Per- and polyfluoroalkyl substances in groundwater from the Great Miami buried-valley aquifer, southwestern Ohio, 2019–20

Groundwater samples were collected during 2019 and 2020 from 23 wells in the Great Miami buried-valley aquifer (GM-BVA) in southwestern Ohio by the U.S. Geological Survey, in cooperation with the Miami Conservancy District, Dayton, Ohio, to determine concentrations of selected per- and polyfluoroalkyl substances (PFAS). The GM-BVA is a glacial outwash and alluvial fill aquifer that is the sole sou
Paul M. Buszka, Brian E. Mailot, Neal A. Mathes

Building a library of source samples for sediment fingerprinting – Potential and proof of concept

PurposeSediment fingerprinting of fluvial targets has proven useful to guide conservation management and prioritize sediment sources for Federal and State supported programs in the United States. However, the collection and analysis of source samples can make these studies unaffordable, especially when needed for multiple drainage basins. We investigate the potential use of source samples from a b
Tanja N. Williamson, Faith Fitzpatrick, Rebecca Kreiling

Metagenomic mapping of cyanobacteria and potential cyanotoxin producing taxa in large rivers of the United States

Cyanobacteria and cyanotoxin producing cyanobacterial blooms are a trending focus of current research. Many studies focus on bloom events in lentic environments such as lakes or ponds. Comparatively few studies have explored lotic environments and fewer still have examined the cyanobacterial communities and potential cyanotoxin producers during ambient, non-bloom conditions. Here we used a metagen
D.M. Linz, N. Sienkiewicz, I. Struewing, Erin Stelzer, Jennifer L. Graham, Jingrang Lu

Four decades of regional wet deposition, local bulk deposition, and stream-water chemistry show the influence of nearby land use on forested streams in Central Appalachia☆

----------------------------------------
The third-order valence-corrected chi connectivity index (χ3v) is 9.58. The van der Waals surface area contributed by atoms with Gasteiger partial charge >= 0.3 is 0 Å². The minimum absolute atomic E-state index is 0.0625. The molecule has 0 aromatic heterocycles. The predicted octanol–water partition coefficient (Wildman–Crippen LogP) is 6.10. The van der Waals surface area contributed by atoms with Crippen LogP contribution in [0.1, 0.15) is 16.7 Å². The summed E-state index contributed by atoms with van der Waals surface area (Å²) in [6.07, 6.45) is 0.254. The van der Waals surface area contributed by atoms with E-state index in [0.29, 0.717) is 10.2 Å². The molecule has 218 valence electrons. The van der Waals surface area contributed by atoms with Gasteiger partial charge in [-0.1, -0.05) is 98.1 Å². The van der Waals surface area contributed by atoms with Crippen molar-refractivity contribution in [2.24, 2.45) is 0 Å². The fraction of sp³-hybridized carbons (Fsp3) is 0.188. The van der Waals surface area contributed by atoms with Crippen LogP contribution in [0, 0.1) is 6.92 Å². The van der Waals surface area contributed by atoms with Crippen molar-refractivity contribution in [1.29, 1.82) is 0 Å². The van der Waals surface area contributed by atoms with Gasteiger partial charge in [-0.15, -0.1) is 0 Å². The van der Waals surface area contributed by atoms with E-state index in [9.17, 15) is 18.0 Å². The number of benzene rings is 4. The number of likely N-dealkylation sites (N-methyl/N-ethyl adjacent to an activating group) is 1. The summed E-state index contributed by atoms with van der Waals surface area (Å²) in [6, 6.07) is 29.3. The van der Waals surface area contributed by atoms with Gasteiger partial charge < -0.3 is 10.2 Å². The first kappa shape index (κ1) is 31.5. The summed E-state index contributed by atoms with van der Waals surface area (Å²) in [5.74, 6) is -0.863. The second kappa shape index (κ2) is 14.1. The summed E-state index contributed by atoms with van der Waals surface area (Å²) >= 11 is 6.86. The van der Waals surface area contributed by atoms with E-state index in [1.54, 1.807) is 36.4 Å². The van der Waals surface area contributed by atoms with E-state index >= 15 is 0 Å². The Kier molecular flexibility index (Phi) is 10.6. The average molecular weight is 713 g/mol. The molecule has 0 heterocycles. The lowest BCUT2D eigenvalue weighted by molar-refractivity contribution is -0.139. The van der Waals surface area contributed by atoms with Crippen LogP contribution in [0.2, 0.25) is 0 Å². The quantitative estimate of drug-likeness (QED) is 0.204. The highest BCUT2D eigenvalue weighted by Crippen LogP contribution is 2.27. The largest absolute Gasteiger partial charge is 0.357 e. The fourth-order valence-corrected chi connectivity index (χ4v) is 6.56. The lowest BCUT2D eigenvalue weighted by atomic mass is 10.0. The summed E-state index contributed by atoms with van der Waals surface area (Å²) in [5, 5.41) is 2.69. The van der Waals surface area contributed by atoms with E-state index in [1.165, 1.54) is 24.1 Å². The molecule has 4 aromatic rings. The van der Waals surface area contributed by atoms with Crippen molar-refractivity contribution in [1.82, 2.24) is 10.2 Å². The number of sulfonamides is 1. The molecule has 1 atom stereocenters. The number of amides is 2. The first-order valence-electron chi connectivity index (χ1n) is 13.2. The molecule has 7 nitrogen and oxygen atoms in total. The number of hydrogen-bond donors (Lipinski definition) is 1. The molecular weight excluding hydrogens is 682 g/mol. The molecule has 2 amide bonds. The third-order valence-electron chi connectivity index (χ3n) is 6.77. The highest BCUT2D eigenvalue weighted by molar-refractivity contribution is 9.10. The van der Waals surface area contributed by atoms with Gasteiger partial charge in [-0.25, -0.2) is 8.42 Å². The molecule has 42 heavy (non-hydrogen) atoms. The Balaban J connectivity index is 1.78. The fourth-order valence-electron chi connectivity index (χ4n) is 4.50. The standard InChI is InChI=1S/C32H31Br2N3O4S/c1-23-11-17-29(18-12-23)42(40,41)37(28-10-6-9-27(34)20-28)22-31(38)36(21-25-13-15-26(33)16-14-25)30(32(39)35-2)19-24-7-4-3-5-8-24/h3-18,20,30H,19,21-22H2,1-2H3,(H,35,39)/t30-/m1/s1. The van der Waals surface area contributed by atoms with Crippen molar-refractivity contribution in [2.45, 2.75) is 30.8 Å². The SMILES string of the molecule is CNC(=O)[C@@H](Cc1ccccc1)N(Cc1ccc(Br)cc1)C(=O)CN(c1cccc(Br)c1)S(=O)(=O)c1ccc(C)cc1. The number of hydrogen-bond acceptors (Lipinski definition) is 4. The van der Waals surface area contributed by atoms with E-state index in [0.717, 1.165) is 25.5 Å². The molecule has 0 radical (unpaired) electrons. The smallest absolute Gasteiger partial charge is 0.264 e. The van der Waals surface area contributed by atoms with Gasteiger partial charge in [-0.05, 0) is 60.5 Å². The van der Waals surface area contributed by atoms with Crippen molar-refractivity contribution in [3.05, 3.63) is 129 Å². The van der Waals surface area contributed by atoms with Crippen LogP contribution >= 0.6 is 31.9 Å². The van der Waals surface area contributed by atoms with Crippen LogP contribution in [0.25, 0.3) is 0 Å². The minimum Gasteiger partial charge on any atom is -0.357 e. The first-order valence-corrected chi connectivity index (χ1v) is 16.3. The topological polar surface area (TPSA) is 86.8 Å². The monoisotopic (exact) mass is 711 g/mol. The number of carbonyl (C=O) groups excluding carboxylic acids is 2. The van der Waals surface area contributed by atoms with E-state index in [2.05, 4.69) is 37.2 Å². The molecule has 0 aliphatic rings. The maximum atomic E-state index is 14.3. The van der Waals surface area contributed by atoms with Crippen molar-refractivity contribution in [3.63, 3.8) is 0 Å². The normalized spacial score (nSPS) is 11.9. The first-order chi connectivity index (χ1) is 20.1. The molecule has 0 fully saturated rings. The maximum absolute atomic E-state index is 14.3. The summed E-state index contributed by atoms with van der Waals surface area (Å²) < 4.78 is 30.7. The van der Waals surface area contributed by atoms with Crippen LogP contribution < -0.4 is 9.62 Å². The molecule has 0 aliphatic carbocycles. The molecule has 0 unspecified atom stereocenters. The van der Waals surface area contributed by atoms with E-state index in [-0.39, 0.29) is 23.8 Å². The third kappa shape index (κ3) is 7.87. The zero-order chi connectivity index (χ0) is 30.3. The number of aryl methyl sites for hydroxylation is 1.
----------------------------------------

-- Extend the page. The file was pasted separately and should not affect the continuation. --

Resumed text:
Hydrologic monitoring began on two headwater streams (<1 km2) on the University of Kentucky's Robinson Forest in 1971. We evaluated stream-water (1974–2013) and bulk-deposition (wet + dust) (1984–2013) chemistry in the context of regional wet-deposition patterns that showed decreases in both sulfate and nitrate concentrations as well as proximal surface-mine expansion. Decadal time steps (1974–83,
Tanja N. Williamson, Kenton Sena, Megan E. Shoda, Chris D. Barton

Comparison of surrogate models to estimate pesticide concentrations at six U.S. Geological Survey National Water Quality Network sites during water years 2013–18

During water years 2013–18, the U.S. Geological Survey National Water-Quality Assessment Project sampled the National Water Quality Network for Rivers and Streams year-round and reported on 221 pesticides at 72 sites across the United States. Pesticides are difficult to measure, their concentrations often represent discrete snapshots in time, and capturing peak concentrations is expensive. Three t
S. Alex. Covert, Aubrey R. Bunch, Charles G. Crawford, Gretchen P. Oelsner

Using cyanobacteria and other phytoplankton to assess trophic conditions: A qPCR-based, multi-year study in twelve large rivers across the United States

Phytoplankton is the essential primary producer in fresh surface water ecosystems. However, excessive phytoplankton growth due to eutrophication significantly threatens ecologic, economic, and public health. Therefore, phytoplankton identification and quantification are essential to understanding the productivity and health of freshwater ecosystems as well as the impacts of phytoplankton overgrowt
Chiqian Zhang, Kyle D. McIntosh, Nathan Sienkiewicz, Erin Stelzer, Jennifer L. Graham, Jingrang Lu